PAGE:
Century Marks

Century Marks

End war on drugs?

Jay Stooks­berry argues that the way to reduce gun-related homicides in the United States is to halt the war on drugs. Nearly half of homicides involving guns today are drug-related. He notes that during the Prohibition era, gun deaths increased, as did alcoholism, which Prohibition was meant to prevent. Gangs then controlled the black market, just as they control the distribution and sale of illegal drugs today. Prohibition was a failure, and for similar reasons the war on drugs hasn’t worked—but it has led to the killing of innocents in gang warfare and the militarization of law enforcement, at the cost of a trillion dollars spent over the past four decades (Newsweek, August 16).

Business with a bang

Mass murders get much of the media attention, but in 2015 they constituted only 2 percent of all those killed by guns in America. Most shootings are “impulsive, up close, and apolitical.” Gun sales, however, are largely motivated by mass shootings, fear of terrorist attacks, and talk of further gun control. The day that President Obama announced executive actions for background checks in response to the mass shooting in San Bernardino, California, the share price for Smith & Wesson, the largest gun maker in America, hit an all-time peak. The company’s revenue grew by 31 percent in its most recent fiscal year (New Yorker, June 27).

Traumatized

The term trauma originally referred to physical harm. In time its usage embraced emotional harm, and for good reasons. But now even a personal slight or disappointment can be viewed as traumatic. The “promiscuous use” of the word “has worrying implications,” writes professor of psychology Nick Haslam. “When we describe misfortune, sadness or even pain as trauma, we redefine our experience. Using the word trauma turns every event into a catastrophe, leaving us helpless, broken, and unable to move on” (Washington Post, August 12).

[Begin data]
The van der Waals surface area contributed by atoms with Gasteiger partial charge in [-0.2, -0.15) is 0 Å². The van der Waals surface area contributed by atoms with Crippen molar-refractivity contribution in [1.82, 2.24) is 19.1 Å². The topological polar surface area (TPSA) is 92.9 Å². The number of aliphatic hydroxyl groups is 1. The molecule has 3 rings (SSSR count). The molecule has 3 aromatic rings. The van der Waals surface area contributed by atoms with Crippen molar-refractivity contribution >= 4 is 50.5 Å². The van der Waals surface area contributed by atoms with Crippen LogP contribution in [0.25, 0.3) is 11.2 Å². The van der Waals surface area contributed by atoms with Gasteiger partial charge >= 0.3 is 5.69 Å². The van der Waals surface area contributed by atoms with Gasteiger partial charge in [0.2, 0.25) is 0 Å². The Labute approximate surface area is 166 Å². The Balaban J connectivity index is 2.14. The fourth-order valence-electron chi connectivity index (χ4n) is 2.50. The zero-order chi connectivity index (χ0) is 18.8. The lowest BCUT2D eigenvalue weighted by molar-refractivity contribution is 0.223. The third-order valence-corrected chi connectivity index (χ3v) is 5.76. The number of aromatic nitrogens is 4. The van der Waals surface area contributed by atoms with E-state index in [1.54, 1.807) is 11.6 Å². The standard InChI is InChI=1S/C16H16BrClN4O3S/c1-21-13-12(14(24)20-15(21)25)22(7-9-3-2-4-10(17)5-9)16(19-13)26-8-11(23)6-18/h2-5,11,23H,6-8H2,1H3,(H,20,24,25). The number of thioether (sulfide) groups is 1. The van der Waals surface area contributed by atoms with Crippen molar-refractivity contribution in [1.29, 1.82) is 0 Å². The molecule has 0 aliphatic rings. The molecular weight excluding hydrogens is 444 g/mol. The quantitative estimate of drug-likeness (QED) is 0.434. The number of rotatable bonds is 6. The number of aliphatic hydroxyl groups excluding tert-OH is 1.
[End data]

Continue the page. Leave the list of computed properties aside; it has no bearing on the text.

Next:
Remembering the victims

Last year the Equal Justice Initiative documented over 4,000 lynchings of African Americans between 1877 and 1950 in the United States. The nonprofit organization is developing a museum to commemorate the victims. The museum, scheduled to open in April 2017, stands on the site of a former slave warehouse in Montgomery, Alabama. The memorial will contain rows of over 800 concrete columns representing the counties where lynchings took place, with the names of those lynched engraved on the columns. The columns are free-floating, suspended from the ceiling in imitation of hanging (Next City, August 16).

The original in Braille

Matt Yeater was blinded in a meth lab explosion at age 20. Imprisoned numerous times, he was not the typical seminary student when he matriculated at Anabaptist Mennonite Biblical Seminary in Elkhart, Indiana. After learning that there are few resources in Braille for studying biblical languages, he contacted a company that produces software for Braille translation. The result: now, with the touch of a button, biblical Hebrew, Greek, ancient Syriac, Latin, and Coptic can be translated into Braille (The Mennonite, July 12).